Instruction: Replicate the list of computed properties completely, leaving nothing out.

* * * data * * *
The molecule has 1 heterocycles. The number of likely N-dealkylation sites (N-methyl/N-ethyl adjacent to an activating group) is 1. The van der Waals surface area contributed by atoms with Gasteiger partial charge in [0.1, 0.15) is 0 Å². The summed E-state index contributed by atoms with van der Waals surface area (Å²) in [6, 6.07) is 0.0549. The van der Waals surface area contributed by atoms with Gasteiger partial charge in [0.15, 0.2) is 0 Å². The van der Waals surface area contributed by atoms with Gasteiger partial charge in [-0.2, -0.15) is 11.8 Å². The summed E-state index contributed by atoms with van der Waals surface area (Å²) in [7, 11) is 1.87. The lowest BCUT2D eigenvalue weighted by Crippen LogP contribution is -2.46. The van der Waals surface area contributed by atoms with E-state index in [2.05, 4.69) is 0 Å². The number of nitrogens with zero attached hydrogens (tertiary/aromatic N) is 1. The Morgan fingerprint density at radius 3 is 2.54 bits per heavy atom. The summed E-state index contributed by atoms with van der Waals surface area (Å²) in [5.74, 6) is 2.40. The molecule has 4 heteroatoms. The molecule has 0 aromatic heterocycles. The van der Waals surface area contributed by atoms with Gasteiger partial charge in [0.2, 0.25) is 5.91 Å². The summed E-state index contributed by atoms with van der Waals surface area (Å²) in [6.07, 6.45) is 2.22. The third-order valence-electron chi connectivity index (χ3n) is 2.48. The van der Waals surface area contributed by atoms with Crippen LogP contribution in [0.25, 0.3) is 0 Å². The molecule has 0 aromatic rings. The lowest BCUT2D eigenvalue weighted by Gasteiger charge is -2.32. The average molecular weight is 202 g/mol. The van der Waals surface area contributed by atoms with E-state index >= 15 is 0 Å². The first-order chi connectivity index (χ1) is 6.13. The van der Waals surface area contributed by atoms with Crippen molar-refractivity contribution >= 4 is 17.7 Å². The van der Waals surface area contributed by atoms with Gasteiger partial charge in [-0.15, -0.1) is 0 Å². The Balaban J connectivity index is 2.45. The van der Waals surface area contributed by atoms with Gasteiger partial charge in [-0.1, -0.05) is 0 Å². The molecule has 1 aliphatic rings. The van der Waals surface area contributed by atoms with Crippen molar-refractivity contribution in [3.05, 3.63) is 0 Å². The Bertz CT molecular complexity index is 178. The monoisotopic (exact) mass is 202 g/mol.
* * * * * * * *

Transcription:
The molecule has 1 heterocycles. The number of likely N-dealkylation sites (N-methyl/N-ethyl adjacent to an activating group) is 1. The van der Waals surface area contributed by atoms with Gasteiger partial charge in [0.1, 0.15) is 0 Å². The summed E-state index contributed by atoms with van der Waals surface area (Å²) in [6, 6.07) is 0.0549. The van der Waals surface area contributed by atoms with Gasteiger partial charge in [0.15, 0.2) is 0 Å². The van der Waals surface area contributed by atoms with Gasteiger partial charge in [-0.2, -0.15) is 11.8 Å². The summed E-state index contributed by atoms with van der Waals surface area (Å²) in [7, 11) is 1.87. The lowest BCUT2D eigenvalue weighted by Crippen LogP contribution is -2.46. The van der Waals surface area contributed by atoms with E-state index in [2.05, 4.69) is 0 Å². The number of nitrogens with zero attached hydrogens (tertiary/aromatic N) is 1. The Morgan fingerprint density at radius 3 is 2.54 bits per heavy atom. The summed E-state index contributed by atoms with van der Waals surface area (Å²) in [5.74, 6) is 2.40. The molecule has 4 heteroatoms. The molecule has 0 aromatic heterocycles. The van der Waals surface area contributed by atoms with Gasteiger partial charge in [0.2, 0.25) is 5.91 Å². The summed E-state index contributed by atoms with van der Waals surface area (Å²) in [6.07, 6.45) is 2.22. The third-order valence-electron chi connectivity index (χ3n) is 2.48. The van der Waals surface area contributed by atoms with Crippen LogP contribution in [0.25, 0.3) is 0 Å². The molecule has 0 aromatic rings. The lowest BCUT2D eigenvalue weighted by Gasteiger charge is -2.32. The average molecular weight is 202 g/mol. The van der Waals surface area contributed by atoms with E-state index >= 15 is 0 Å². The first-order chi connectivity index (χ1) is 6.13. The van der Waals surface area contributed by atoms with Crippen molar-refractivity contribution >= 4 is 17.7 Å². The van der Waals surface area contributed by atoms with Gasteiger partial charge in [-0.15, -0.1) is 0 Å². The Balaban J connectivity index is 2.45. The van der Waals surface area contributed by atoms with Gasteiger partial charge in [-0.1, -0.05) is 0 Å². The molecule has 1 aliphatic rings. The van der Waals surface area contributed by atoms with Crippen molar-refractivity contribution in [3.05, 3.63) is 0 Å². The Bertz CT molecular complexity index is 178. The monoisotopic (exact) mass is 202 g/mol.